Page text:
I was born in a country molded by war. In the 21 years it took South Sudan to gain independence, my family moved countless times to avoid the violence, to survive. Each time, we managed to escape. It did not catch up with us.
This time, war found us.
I was in Nairobi, watching my country fall apart on television on 16 December.
“This can’t be happening,” I thought. “It must be a mistake. We can’t be fighting again.”
My family, my whole life, was in South Sudan, and it was falling apart. I made a few calls asking after children and family. They were all fine and far from the violence. I was relieved but still not settled. My family might have been safe, but others were not. I had to find my way back home.
The first available flight to Juba was on 24 December and I jumped on it. The only other passenger on the flight looked at me, curious. “Why are you going to Juba? It’s not safe,” she asked, adding that she was taking the journey to salvage what was left of her business.
“That’s my home,” I told her. “If I don’t try save it, who will?”
I arrived in Juba just as people in other parts of the world were preparing to celebrate Christmas. Immediately I felt the difference. The once rowdy streets were eerily quiet, their silence only broken by the echoing sound of armored trucks patrolling the streets. Nothing felt familiar. Juba, once vibrant and vivacious, was a shell of itself.
“Where is everyone?” I wondered, looked at the abandoned streets.
It is impossible to know exactly what someone is going through, but important to try to understand and relate. Imagine if you were forced to abandon everything you knew, to go to a place you don’t know, for an uncertain time, in order to survive. Imagine if you were forced to do that now, with nothing but the clothes on your back, the food in your stomach and the money in your pocket, with no idea where your family is or how to reach them. Imagine your children lost, before their time, to something they don’t understand.
No parent should have to bury a child.
I reported for duty with Oxfam on Christmas day 2013. The office was a buzz of activity, everyone’s energy focused on helping as many people as possible. I joined the team and since then, have worked in Juba, Minkaman, Melut and Malakal, supporting those affected by the conflict.
I work in public health, but being a humanitarian requires of you so much more than your title. I meet children the same age as mine who should be in school, women like me with dreams and ambition, strong men that remind me of my brothers, and older people that carry with them the warmth of my parents, all weighed down by the burden of war. I work in public health but I am also a mother, a father, a psychiatrist, an activist, a comedian, a singer and most of all, a friend.
There are some moments when I cannot help but feel helpless. Women open up to me because as a woman, they know I will understand. They share the struggles they face feeding their families while wondering where their husbands are, if they are even alive. They tell me how scary it is to leave their children alone, to find water, food and firewood to sustain them for one more day. We talk about our lives before the war, a distant memory, and compare that time to the uncertainty we now face; threats of rape, abduction, harassment. The list is endless. I meet men who have lost everything, heavy with the weight of their frustration and loss, battling the voices in their heads pushing them to vengeance.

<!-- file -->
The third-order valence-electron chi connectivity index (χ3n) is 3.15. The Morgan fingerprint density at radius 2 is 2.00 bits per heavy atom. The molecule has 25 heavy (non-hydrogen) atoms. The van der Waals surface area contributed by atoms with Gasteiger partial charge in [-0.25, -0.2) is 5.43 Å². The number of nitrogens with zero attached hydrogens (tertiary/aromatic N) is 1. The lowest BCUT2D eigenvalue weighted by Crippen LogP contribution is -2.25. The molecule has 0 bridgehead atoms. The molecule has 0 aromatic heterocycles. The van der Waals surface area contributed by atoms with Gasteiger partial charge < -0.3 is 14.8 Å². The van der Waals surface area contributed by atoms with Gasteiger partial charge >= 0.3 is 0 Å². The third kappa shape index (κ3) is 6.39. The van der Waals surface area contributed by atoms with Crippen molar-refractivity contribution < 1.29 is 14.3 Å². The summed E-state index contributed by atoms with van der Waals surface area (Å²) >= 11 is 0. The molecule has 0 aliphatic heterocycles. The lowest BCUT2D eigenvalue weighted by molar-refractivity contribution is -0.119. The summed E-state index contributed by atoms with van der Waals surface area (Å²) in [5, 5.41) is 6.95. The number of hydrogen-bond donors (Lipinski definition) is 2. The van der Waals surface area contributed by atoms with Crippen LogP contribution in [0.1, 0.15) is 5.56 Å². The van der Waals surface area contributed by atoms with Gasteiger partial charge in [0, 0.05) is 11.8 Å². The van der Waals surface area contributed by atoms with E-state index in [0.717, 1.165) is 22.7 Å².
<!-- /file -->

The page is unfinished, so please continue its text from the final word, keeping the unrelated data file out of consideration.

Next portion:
In these same moments, however, I am reminded time and time again that feeling helpless is not an option. For anyone. In recounting these hardships, I have seen women find strength and conviction to surmount them, individually or by joining forces to amplify their voices. I have seen men rise to the challenge of being both mother and father, and daring to hope for a time where their dreams are realised. I am inspired daily to raise my voice because I know that I am not speaking alone or for myself. I speak out because in the ways I cannot help, my voice can, and sometimes you have to be the loudest.
I have worked in different locations in South Sudan, each unique in its own way; diverse people from different tribes and cultures, each affected deeply by the conflict. Because of the war, I have memories that I will never forget; images of death, destruction and despair play in my mind, sounds of violence, sorrow and loss, ring in my ears. That same same war has given me memories I hope never to lose; images of families re-uniting, communities rebuilding and bonds forming, sounds of laughter, passionate dialogue and songs of hope.
These memories keep me motivated and inspired to be better. It is in difficult times that we need to tell stories, to remember where we come from and remind ourselves where we want to be. We will not fight forever. We need to prepare ourselves for peace because that will require even more strength. A problem can seem like a mountain, impossible to move, until you realize that you can climb it.
I was born in a country molded by war, but this does not have to be our future. That is why I am a humanitarian. To help people survive the hard times so that we can work together for the good ones.
Cecilia Kiden is a Public Health Team Leader at Oxfam in South Sudan. Her work and passion have taken her to many parts of South Sudan, where she goes above and beyond her post to support those affected by conflict.
For more information on our Work in South Sudan
Nearly 4 million people remain in urgent need in South Sudan following the conflict that broke out in December 2013…www.oxfam.org